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For More Information Regarding Opinion Leaders See:
Opinion Leaders for General News and Information
KEY COMMUNICATION AND DEVELOPMENT WEBSITES AND PROJECTS
Ghana Opinion Leaders in Farming
Agriculture Opinion Leaders in Ghana
Given that extension agents were cited by farmers more often than friends, family, and “other farmers in the community” as sources on technical issues, it may be wise to focus on communicating through extension agents rather than focusing on opinion leaders. Clearly, extension agents are already organized and more easily mobilized, putting them in a better position to interact with widely dispersed communities.
However, the personal connections of opinion leaders in farming communities should not be overlooked; whereas opinion leaders may not possess the knowledge base of extension agents, they may be in a better position to influence the practices of those in their communities. For development organizations who want to identify and work through local opinion leaders—those who say people come to them “very often” for opinions and advice about farming—we provide a profile of the seven percent of crop farmers (51 individuals) surveyed who identified themselves as opinion leaders in farming.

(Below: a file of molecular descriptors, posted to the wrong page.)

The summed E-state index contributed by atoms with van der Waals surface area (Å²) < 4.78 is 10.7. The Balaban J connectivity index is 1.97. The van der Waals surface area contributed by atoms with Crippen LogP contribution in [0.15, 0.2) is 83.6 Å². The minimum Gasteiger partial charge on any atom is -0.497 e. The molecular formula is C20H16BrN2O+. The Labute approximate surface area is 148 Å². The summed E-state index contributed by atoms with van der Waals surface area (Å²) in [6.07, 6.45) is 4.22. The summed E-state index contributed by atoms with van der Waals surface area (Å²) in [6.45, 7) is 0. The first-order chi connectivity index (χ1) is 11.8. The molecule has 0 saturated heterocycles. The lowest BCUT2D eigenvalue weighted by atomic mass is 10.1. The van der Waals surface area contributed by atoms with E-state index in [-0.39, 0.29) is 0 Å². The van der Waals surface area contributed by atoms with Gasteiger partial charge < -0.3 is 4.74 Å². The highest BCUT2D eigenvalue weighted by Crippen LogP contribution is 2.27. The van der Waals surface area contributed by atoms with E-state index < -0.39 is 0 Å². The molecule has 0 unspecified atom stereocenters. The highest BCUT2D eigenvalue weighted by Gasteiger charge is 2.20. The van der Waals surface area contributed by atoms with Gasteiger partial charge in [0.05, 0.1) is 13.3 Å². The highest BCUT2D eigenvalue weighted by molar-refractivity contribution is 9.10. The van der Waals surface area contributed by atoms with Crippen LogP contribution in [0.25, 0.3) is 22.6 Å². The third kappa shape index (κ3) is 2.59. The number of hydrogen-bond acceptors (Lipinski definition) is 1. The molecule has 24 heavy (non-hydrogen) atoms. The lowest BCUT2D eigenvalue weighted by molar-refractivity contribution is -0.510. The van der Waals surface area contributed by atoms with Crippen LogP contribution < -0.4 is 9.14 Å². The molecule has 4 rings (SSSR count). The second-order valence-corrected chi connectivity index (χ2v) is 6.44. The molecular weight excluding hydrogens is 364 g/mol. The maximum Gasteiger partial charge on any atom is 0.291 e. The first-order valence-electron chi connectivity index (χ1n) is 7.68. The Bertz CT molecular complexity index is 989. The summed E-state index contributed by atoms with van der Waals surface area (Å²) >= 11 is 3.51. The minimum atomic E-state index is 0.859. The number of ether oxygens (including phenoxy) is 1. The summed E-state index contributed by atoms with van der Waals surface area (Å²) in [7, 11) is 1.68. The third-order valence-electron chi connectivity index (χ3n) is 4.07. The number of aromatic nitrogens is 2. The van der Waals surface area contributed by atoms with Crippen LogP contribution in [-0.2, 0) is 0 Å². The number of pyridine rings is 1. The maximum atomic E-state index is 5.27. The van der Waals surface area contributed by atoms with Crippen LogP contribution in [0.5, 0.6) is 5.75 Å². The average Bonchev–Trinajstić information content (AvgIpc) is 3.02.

These individuals were more than twice as likely as the general population to use both newspapers and government officials to gather general news and information (22 percent of opinion leaders said they read newspapers for news/information in the last week, compared to 10 percent of other farmers; 19 percent of opinion leaders said they got news/information from government officials in the last week, compared to 5 percent of other farmers).
For specific farming information, opinion leaders were significantly more likely to mention extension agents, other farmers, and farming supply vendors as sources (see here for national averages).
The profile of opinion leaders, as shown in Table 1, is skewed toward males, older respondents and those with more education. However, income level and the type of farming the respondent engaged in (on their own land, on rented land, shared plots, or as laborers on other people’s land) did not factor heavily in opinion leader demographics.
One strategy to increase the impact of word-of-mouth information in agriculture might be to work (perhaps in cooperation with existing extension services) to widen the pool of local experts by training female farmers and those with little or no formal education to act as peer educators on farming issues.
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